It seems also to make sense to study a range of different typefaces to see how others have solved certain problems, and broaden our repertoire of what constitutes ‘acceptable’ or ‘conventional’; also, to plot new areas on the map. Reading about type allows deeper, theoretical or historical concepts to inform our choices.

Lastly, typefaces solve problems, so seeking new problems is very likely to lead to original ideas.

Following David’s stay, we were delighted to welcome Reading alumnus Paul Barnes (@paulobarnesi) from independent foundry Commercial Type to talk about his approach to type. Paul emphasised the way originality can be grounded in a sensitive appraisal of historical sources. His main interest lies in 19th century British typefaces in the ilk of Baskerville, but his expertise also includes European influences going back to the 17th century. He finds original ideas evolve, interestingly, from being faithful to traditional letterforms, perhaps treating them in new ways stylistically. For example, his typeface developed for the National Trust took traditional English letterforms from the 17th century, converted it to a sans-serif design and applied Optima-style modulation:

Paul’s typeface experiment, Marian epitomises this approach: he took a selection of typefaces that represent different historical eras, and wondered what they would look like if stripped down to their barest form. He rigorously consulted thousands of sources to develop a very well rounded judgment of the typefaces’ inherent characteristics, and then drew their strokes in the thinnest hairlines. The result is an unexpectedly elegant family of display faces and I’m looking forward to seeing how graphic designers treat and use it.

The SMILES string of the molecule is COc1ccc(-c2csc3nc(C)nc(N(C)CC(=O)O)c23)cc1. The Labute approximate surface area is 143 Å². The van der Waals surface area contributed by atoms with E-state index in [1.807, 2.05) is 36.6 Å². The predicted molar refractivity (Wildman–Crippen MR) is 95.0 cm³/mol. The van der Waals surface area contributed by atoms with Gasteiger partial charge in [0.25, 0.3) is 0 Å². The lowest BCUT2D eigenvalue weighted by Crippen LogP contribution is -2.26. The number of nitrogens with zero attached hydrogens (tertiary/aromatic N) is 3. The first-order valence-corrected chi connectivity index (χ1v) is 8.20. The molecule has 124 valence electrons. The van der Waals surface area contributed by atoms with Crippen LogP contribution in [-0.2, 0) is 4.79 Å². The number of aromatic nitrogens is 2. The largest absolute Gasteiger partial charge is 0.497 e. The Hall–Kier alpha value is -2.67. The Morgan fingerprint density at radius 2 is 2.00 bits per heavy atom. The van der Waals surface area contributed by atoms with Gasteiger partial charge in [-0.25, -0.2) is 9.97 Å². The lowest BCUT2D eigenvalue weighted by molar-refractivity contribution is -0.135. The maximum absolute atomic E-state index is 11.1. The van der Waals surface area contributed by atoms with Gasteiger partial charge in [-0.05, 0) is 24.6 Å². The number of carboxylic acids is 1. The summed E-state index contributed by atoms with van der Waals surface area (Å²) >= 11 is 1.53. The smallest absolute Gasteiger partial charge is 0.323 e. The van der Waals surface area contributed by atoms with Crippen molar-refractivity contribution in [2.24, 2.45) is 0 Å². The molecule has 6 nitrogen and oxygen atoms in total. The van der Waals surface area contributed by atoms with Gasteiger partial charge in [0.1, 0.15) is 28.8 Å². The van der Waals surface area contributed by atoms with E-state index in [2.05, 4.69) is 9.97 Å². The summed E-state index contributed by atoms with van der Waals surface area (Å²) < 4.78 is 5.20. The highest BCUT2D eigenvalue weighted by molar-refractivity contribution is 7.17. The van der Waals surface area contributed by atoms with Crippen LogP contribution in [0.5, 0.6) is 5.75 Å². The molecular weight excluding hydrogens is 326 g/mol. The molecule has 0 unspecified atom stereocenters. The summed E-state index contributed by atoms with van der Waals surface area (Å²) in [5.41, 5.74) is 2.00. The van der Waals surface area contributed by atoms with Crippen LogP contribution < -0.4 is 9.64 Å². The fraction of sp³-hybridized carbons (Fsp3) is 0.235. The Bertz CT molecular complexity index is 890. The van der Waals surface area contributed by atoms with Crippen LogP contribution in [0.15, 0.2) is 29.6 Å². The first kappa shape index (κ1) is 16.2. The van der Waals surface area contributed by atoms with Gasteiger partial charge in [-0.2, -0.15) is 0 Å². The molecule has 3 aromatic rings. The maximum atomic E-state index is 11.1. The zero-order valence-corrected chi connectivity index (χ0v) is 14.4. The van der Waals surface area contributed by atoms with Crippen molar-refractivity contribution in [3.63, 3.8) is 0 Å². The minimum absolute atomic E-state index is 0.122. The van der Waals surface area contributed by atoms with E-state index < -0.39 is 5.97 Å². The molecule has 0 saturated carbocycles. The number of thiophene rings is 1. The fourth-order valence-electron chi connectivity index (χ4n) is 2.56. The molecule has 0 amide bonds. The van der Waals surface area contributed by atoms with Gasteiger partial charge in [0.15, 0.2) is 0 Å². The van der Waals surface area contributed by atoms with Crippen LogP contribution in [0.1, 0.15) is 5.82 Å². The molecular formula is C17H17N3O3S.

Originality in typeface design, then, is personal to each of us, so we shouldn’t aim to be prescriptive. It is somehow linked to inspiration, and to a full understanding of historic context and precedents. It can be offering a new take on a well-loved model, or it can be driven by a synthetic exploration of concepts. It’s been a fascinating start to our final term, and the meta-thinking will serve as a continual, quiet reminder to produce better informed work.

With thanks to David and Paul for their generosity and encouragement.

Posted at 12:07am and tagged with: originality, typeface, design, type design, MATD, Reading, Paul Barnes, David Brezina,.

The year has flown past at an alarming speed — not that it’s over yet, but as our project deadlines are in June, it feels like we’re very much in the final stretch. After our fantastic field trip to Antwerp, Amsterdam, the Hague, Haarlem and Bussum, the Easter break gave us some much needed breathing room to get down to some serious business with FontLab.

My serif face now has the complete character set (aside from Thai, which I’ve started but am not sure whether to continue — spending time on it could seriously compromise the quality of my other styles) and spacing is almost done. The sans face was feeling a little bland or rigid or something, and I’ve added more warmth and softness by drawing it slightly away from where it started. One thing I’ve realised through the year is that even with the strongest concept behind a design, or perhaps especially with a strong concept, there is a time to let go of one’s fixed ideas about a typeface and realise that things can evolve in their own direction and gain a stronger identity. So although I had begun with some fusion of Excoffon’s and Bloemsma’s ideas, I’ve allowed myself to open the gates to my own expression. I think that’s happened in a few areas of my typeface, so perhaps there’s some higher conclusion one can draw about being attentive to a design maturing and outgrowing its origins.